The Vet Center Northeast: You’ve got a friend

People who are get­ting out of the ser­vice have trouble re­ad­just­ing to fam­ily life and, just as of­ten, their fam­il­ies have a tough time get­ting used to them again, too.

Some vet­er­ans have trouble find­ing jobs. The longer they’ve been away, the harder the job search might be. Con­tacts are old; busi­nesses have moved. Some vets have much more ser­i­ous is­sues, like phys­ic­al dis­ab­il­it­ies or post-trau­mat­ic stress dis­order.

Vet­er­ans can get help. There are be­ne­fits, and there is help avail­able to get those be­ne­fits, said Mary Dillinger, a spokes­wo­man for the U.S. De­part­ment of Vet­er­ans Af­fairs.

Coun­sel­ing, re­fer­rals and even help sort­ing out the Vet­er­ans Ad­min­is­tra­tion pa­per­work are avail­able at the Phil­adelphia Vet Cen­ter North­east in Ol­ney, said the cen­ter’s team lead­er, Juan F. Ma­lav&ea­cute;. The staffers there speak the same lan­guage as vets, and the ser­vices are free.

For ex­ample, Vi­et­nam vet­er­an Jim John­ston, who lives near Grant Av­en­ue and Academy Road, stopped in Oct. 27 for help ob­tain­ing some be­ne­fit forms.

The cen­ter’s coun­selors will help vets get their vet­er­ans ID cards, which, in turn, will make it easi­er for them to ap­ply for be­ne­fits. Ma­lav&ea­cute; can find out a lot about a vet­er­an from his dis­charge pa­per­work, or DD214, Dillinger said.

“It states everything about you,” she ad­ded.

Vet­er­ans with dis­ab­il­it­ies are eli­gible for eight cat­egor­ies of be­ne­fits, coun­selor Jon McWil­li­ams said. The cen­ter’s per­son­nel can help a vet de­term­ine the ap­pro­pri­ate cat­egory.

“We as­sess what a vet­er­an’s needs are,” Ma­lav&ea­cute; said, adding that the cen­ter’s coun­selors try to get in­volved in help­ing the vet or re­fer­ring him or her to the right place for as­sist­ance.

For ex­ample, he said, coun­selors will help a vet get health care. “You’ve got to be healthy to work or go to school,” Ma­lav&ea­cute; said.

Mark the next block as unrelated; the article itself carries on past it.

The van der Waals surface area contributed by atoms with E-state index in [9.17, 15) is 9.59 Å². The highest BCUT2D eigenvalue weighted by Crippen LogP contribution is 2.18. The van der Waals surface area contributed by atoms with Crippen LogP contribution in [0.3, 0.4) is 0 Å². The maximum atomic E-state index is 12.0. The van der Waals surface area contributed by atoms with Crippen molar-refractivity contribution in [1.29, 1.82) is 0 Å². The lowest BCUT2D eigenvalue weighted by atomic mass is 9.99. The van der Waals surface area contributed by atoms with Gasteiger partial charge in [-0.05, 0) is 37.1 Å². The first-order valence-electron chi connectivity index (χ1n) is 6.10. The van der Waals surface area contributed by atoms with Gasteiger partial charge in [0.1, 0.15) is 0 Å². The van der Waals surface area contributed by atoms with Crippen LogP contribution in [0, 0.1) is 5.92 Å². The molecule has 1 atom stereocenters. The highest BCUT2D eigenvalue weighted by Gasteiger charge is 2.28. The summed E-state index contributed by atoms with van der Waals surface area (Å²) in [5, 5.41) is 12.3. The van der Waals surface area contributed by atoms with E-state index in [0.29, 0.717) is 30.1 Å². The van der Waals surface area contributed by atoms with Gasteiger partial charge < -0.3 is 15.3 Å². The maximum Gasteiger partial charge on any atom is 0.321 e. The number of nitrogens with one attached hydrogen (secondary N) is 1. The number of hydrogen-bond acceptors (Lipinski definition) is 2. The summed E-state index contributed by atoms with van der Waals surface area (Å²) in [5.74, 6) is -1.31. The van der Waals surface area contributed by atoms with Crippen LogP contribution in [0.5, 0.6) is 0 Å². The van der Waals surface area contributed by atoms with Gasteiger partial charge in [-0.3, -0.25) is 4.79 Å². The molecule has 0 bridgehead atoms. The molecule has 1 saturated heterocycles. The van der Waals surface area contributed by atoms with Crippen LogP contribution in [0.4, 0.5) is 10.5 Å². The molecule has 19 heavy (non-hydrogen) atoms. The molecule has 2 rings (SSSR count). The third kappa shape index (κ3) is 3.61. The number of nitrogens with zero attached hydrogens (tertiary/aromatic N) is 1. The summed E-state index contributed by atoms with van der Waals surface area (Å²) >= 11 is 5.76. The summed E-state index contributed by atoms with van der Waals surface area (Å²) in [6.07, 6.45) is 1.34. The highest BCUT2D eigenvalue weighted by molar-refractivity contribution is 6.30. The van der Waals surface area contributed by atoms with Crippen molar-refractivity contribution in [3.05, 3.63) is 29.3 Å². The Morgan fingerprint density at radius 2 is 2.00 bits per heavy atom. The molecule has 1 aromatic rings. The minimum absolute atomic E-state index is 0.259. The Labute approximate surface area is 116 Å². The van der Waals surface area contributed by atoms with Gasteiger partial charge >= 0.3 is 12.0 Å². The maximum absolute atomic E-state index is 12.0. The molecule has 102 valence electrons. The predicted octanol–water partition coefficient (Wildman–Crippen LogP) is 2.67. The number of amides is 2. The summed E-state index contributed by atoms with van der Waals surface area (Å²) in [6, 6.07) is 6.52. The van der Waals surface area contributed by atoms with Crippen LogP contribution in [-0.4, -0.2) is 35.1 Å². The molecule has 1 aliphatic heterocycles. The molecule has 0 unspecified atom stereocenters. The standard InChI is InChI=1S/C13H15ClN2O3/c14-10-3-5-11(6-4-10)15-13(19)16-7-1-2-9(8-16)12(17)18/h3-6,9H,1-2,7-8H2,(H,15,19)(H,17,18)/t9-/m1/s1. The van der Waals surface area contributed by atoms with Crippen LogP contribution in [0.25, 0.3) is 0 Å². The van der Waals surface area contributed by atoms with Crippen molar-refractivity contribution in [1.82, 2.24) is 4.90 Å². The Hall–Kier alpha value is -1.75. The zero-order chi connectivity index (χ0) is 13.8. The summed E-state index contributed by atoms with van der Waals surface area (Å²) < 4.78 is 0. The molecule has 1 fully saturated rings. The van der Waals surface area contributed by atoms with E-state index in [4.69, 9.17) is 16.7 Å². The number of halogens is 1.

A top prob­lem, though, is get­ting vet­er­ans the in­form­a­tion about what is avail­able to them, said fam­ily ther­ap­ist Sarah Ir­izarry.

“A lot of vets as­sume when they got out that they’re in­eligible for (health) be­ne­fits,” Dillinger said.

What they should do, she said, is vis­it the Phil­adelphia Vet Cen­ter North­east to de­term­ine their eli­gib­il­ity.

ldquo;It won’t be a waste of time,” she said.

Dur­ing a re­cent in­ter­view at the cen­ter, Ma­lav&ea­cute;, Dillinger, McWil­li­ams and Ir­izarry talked about some of the prob­lems they see con­front­ing vet­er­ans when they come home.

A primary ser­vice offered by the cen­ter is re­ad­just­ment coun­sel­ing, Ma­lav&ea­cute; said.

“We do that right here,” he said.

But what is “re­ad­just­ment”?

Ser­vice per­son­nel sta­tioned over­seas are counseled be­fore they head home about what to ex­pect and how to ease back to ci­vil­ian life, Dillinger said, but some have a very dif­fi­cult time.

“Some guys don’t listen, or don’t think it per­tains to them,” she said.

Nor­mal re­ad­just­ment prob­lems can be ag­grav­ated by post-trau­mat­ic stress dis­order, the coun­selors said. Fam­ily mem­bers can ex­per­i­ence a sec­ond­ary trauma, Ir­izarry noted.

She said coun­selors look for symp­toms of wider prob­lems — with­draw­al, sexu­al dys­func­tion, ar­guing, in­fi­del­ity.

Some­times, it can be the whole fam­ily that must re­ad­just — even to the most hum­drum as­pects of life out­side the ser­vice. If the fam­ily lived in a mil­it­ary en­vir­on­ment while one or both spouses were in the ser­vice, the change to ci­vil­ian life can be made stress­ful even while do­ing something as simple as gro­cery shop­ping.

When you are no longer shop­ping at the PX, or post ex­change, you’re no longer get­ting the low prices you’re used to, Dillinger said. At the PX, you wer­en’t pay­ing any taxes; in ci­vil­ian life, you are.

Leav­ing the ser­vice and com­ing home to your fam­ily, McWil­li­ams said, means giv­ing people some lee­way — and ask­ing for it too. 

ldquo;You have to rene­go­ti­ate your life,” he said. ••

Re­port­er John Loftus can be reached at 215-354-3110 or

Help for vet­er­ans

Phil­adelphia Vet Cen­ter (NE), 101 E. Ol­ney Ave., is one of two fa­cil­it­ies where vet­er­ans can get in­form­a­tion on be­ne­fits and re­quired forms to ap­ply for the be­ne­fits, as well as coun­sel­ing.

The oth­er is at 801 Arch St., Suite 502, in Cen­ter City.

The cen­ter has sev­er­al free ser­vices for vet­er­ans who have re­turned from war zones:

• Al­co­hol and drug as­sess­ments and re­fer­rals

• As­sist­ance ap­ply­ing for vet­er­ans be­ne­fits and ser­vices

• Be­reave­ment coun­sel­ing for eli­gible fam­ily mem­bers

• Edu­ca­tion

• Em­ploy­ment guid­ance and re­fer­rals

• In­di­vidu­al and fam­ily coun­sel­ing 

• In­form­a­tion and re­fer­ral to com­munity re­sources

• Mar­it­al and fam­ily coun­sel­ing

• Med­ic­al re­fer­rals

• Sexu­al trauma coun­sel­ing and re­fer­rals

Staff: Juan Ma­lav&ea­cute;, team lead­er; Car­men Re­ver­on and John McWil­li­ams, coun­selors; Sarah Ir­izarry, fam­ily ther­ap­ist

Hours: Monday through Fri­day, 8 a.m. to 4:30 p.m.

Phone: 215-924-4670 or toll-free at 866-360-2080.

Vis­it the U.S. De­part­ment of Vet­er­ans Af­fairs Web site at ht­tp://www.phil­

You can reach at

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